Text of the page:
My soul is weary of my life, I will let go my speech against myself, I will speak in the bitterness of my soul.  I will say to God: Do not condemn me: tell me why thou judgest me so.  Doth it seem good to thee that thou shouldst calumniate me, and oppress me, the work of thy own hands, and help the counsel of the wicked?  Hast thou eyes of flesh: or, shalt thou see as man seeth?  Are thy days as the days of man, and are thy years as the times of men:
 That thou shouldst inquire after my iniquity, and search after my sin?  And shouldst know that I have done no wicked thing, whereas there is no man that can deliver out of thy hand.  Thy hands have made me, and fashioned me wholly round about, and dost thou thus cast me down headlong on a sudden?  Remember, I beseech thee, that thou hast made me as the clay, and thou wilt bring me into dust again.  Hast thou not milked me as milk, and curdled me like cheese?
 Thou hast clothed me with skin and flesh: thou hast put me together with bones and sinews:  Thou hast granted me life and mercy, and thy visitation hath preserved my spirit.  Although thou conceal these things in thy heart, yet I know that thou rememberest all things.  If I have sinned and thou hast spared me for an hour: why dost thou not suffer me to be clean from my iniquity?  And if I be wicked, woe unto me: and if just, I shall not lift up my head, being filled with affliction and misery.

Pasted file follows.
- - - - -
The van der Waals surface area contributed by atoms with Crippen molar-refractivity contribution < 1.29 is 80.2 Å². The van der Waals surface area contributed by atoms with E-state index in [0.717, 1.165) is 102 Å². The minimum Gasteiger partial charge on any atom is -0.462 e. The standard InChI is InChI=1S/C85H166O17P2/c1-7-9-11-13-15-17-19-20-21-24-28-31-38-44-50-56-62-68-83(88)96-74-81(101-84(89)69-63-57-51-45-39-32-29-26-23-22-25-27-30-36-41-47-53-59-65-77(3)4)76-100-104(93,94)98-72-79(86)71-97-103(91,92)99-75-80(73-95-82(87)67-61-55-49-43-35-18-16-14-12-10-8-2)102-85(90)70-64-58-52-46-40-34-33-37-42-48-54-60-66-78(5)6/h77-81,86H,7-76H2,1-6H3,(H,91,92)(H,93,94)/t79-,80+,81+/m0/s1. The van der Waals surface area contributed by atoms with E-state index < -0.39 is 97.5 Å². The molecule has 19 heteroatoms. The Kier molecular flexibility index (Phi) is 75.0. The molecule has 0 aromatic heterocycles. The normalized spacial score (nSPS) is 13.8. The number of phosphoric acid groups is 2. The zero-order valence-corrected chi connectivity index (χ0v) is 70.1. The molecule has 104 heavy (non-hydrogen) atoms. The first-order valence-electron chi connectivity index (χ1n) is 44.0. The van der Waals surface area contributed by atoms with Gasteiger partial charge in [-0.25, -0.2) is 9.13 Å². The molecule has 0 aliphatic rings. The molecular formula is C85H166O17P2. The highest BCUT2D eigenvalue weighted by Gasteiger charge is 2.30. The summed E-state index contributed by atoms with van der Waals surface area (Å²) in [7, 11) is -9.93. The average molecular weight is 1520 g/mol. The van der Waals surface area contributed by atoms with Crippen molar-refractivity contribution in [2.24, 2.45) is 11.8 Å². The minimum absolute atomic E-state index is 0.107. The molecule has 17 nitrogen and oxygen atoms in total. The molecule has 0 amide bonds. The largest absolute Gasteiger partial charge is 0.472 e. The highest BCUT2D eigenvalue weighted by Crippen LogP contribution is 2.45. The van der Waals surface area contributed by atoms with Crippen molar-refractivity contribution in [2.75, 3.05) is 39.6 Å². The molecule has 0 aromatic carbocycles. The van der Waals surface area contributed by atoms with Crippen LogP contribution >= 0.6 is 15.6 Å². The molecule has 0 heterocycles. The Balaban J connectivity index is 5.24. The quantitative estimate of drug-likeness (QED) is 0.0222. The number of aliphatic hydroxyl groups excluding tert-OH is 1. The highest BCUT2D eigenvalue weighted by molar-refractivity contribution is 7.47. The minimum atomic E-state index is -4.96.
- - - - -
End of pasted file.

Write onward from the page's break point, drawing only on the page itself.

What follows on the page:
And for pride thou wilt take me as a lioness, and returning thou tormentest me wonderfully.  Thou renewest thy witnesses against me, and multipliest thy wrath upon me, and pains war against me.  Why didst thou bring me forth out of the womb: O that I had been consumed that eye might not see me!  I should have been as if I had not been, carried from the womb to the grave.  Shall not the fewness of my days be ended shortly? suffer me, therefore, that I may lament my sorrow a little:
 Before I go, and return no more, to a land that is dark and covered with the mist of death:  A land of misery and darkness, where the shadow of death, and no order, but everlasting horror dwelleth.
To advance in your spiritual reform, kindly consider the profound meditations and pious lessons from the book:
TITLE: St. Alphonsus Maria Liguori on How to accept and love the will of God and his Divine Providence Includes quotations from St. John, Isaias, the Song of Songs, St. Bernard, etc. AUTHOR: St. Alphonsus Liguori EDITOR: Pablo Claret